T board member got door-to-door service for years

Disabled ex-judge ends perk

By Noah Bierman
Globe Staff / August 14, 2009

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Once a month for the past nine years, the MBTA has sent a transit officer in an unmarked police vehicle more than an hour from Boston to pick up an elderly member of its board of directors, take him to the agency’s meeting downtown, then return him to his home in Marion.

An MBTA spokesman said yesterday that the practice ended last week as part of efforts to trim costs and inefficiencies at the financially struggling agency.

“It was done for a career public servant in his mid-80s who has a bad leg,’’ said Joe Pesaturo, spokesman for the Massachusetts Bay Transportation Authority.

The MBTA police officer formerly assigned to the duty, who normally processes criminal complaints in the court system, earns $55,788 annually, Pesaturo said.

The board member, retired judge Baron H. Martin, said he volunteered to end the practice before the most recent board meeting because he heard that it had come under scrutiny.

“I really haven’t done anything wrong,’’ said Martin, who turns 83 next month. “I’m crippled.’’

Martin walks with a cane and cites several ailments, including arthritis and breathing problems. He said he cannot walk 20 feet without stopping, sleeps with oxygen equipment, and can drive only short distances, never after dark.

He said he remains on the MBTA board because he is dedicated to the agency, even returning from North Carolina for monthly meetings in the winter at his own expense.

“I’m the first African-American person to work at the T that was not pushing a broom,’’ said Martin, who was hired in 1952 and worked his way through the ranks of the legal department before retiring in 1976, when he became a full-time state trial judge.

Last week, Martin’s wife dropped him off at the Middleborough commuter rail station, and he rode the train to Boston to attend the most recent meeting, at which the board deliberated the status of Daniel A. Grabauskas, who then resigned as general manager. Martin said it took him 30 minutes to walk from the platform at South Station to the nearby taxi stand. An MBTA officer drove him home because the meeting ended unusually late, 8 p.m., and the next train to Middleborough did not depart until 10:30, Pesaturo said.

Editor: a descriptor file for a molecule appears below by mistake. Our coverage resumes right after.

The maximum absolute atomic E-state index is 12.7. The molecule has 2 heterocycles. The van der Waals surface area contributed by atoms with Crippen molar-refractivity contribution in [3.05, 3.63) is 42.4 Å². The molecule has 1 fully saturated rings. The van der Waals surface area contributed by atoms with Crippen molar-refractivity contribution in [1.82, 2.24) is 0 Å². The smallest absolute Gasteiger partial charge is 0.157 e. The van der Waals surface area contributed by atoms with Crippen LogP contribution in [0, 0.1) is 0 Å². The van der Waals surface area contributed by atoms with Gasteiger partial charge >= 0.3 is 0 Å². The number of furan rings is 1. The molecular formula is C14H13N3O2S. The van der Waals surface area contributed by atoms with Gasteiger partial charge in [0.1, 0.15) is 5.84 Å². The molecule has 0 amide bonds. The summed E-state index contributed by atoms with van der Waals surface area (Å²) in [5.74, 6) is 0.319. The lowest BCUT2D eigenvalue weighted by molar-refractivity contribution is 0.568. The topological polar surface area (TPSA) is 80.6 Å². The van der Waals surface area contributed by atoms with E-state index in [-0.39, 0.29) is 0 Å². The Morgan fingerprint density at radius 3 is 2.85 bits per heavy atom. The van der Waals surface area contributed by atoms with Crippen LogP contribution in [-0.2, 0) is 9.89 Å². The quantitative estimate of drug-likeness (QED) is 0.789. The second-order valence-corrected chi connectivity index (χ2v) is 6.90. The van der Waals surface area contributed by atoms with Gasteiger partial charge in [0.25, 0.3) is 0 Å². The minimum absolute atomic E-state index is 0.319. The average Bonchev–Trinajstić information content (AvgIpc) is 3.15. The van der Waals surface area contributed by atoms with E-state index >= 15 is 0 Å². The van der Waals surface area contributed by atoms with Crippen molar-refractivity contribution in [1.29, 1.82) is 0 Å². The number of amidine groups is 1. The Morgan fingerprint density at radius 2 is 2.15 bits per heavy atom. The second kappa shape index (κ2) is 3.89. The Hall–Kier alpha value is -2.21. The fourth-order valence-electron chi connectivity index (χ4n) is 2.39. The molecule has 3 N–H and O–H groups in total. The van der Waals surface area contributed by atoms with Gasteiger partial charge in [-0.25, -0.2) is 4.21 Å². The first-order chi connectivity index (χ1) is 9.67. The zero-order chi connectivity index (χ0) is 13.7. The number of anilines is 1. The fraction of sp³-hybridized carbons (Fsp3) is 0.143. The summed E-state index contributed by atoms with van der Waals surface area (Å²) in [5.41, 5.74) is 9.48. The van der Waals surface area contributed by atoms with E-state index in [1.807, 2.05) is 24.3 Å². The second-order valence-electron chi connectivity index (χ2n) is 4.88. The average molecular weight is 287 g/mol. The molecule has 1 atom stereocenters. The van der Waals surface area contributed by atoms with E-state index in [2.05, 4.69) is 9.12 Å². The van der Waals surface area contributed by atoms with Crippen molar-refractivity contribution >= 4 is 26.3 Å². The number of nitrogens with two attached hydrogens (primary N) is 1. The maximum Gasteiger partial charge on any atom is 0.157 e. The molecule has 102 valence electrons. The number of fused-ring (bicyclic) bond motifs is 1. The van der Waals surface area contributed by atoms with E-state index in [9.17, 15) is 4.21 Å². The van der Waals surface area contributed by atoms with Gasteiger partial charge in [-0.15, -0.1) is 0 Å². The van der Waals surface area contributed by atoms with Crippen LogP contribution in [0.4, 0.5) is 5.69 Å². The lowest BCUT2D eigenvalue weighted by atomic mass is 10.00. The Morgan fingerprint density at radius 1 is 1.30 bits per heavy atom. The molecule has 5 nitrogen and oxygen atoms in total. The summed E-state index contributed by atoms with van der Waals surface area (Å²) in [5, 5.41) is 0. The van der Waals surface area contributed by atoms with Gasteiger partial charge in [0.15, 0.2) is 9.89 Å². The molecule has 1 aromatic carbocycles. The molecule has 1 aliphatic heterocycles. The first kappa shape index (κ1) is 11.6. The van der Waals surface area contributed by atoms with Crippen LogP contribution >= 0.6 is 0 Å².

The T has a special van service for disabled passengers called The Ride, but it is not available in Marion, according to Pesaturo.

MBTA board members are paid $7,500 a year, receive full health benefits, an office at the state Transportation Building, a parking pass to the building, and a T pass that gives them free access to all buses, boats, trains, and trolleys. The board will be phased out this fall under a recently approved reorganization of the state’s transportation system.

It is unclear who first authorized Martin’s police rides. He was appointed in 2000 by Governor Paul Cellucci. The general manager of the T when he was appointed was Robert Prince.

Martin said a previous board member was driven by police to meetings from Springfield.

“I don’t remember asking anybody to do this,’’ Martin said. “Whoever it was that knew about my physical condition said: ‘Well, we used to go to Springfield to get so-and-so. We’ll send somebody down to get you.’ ’’

Pesaturo said that no other board members are taken to and from meetings by transit police.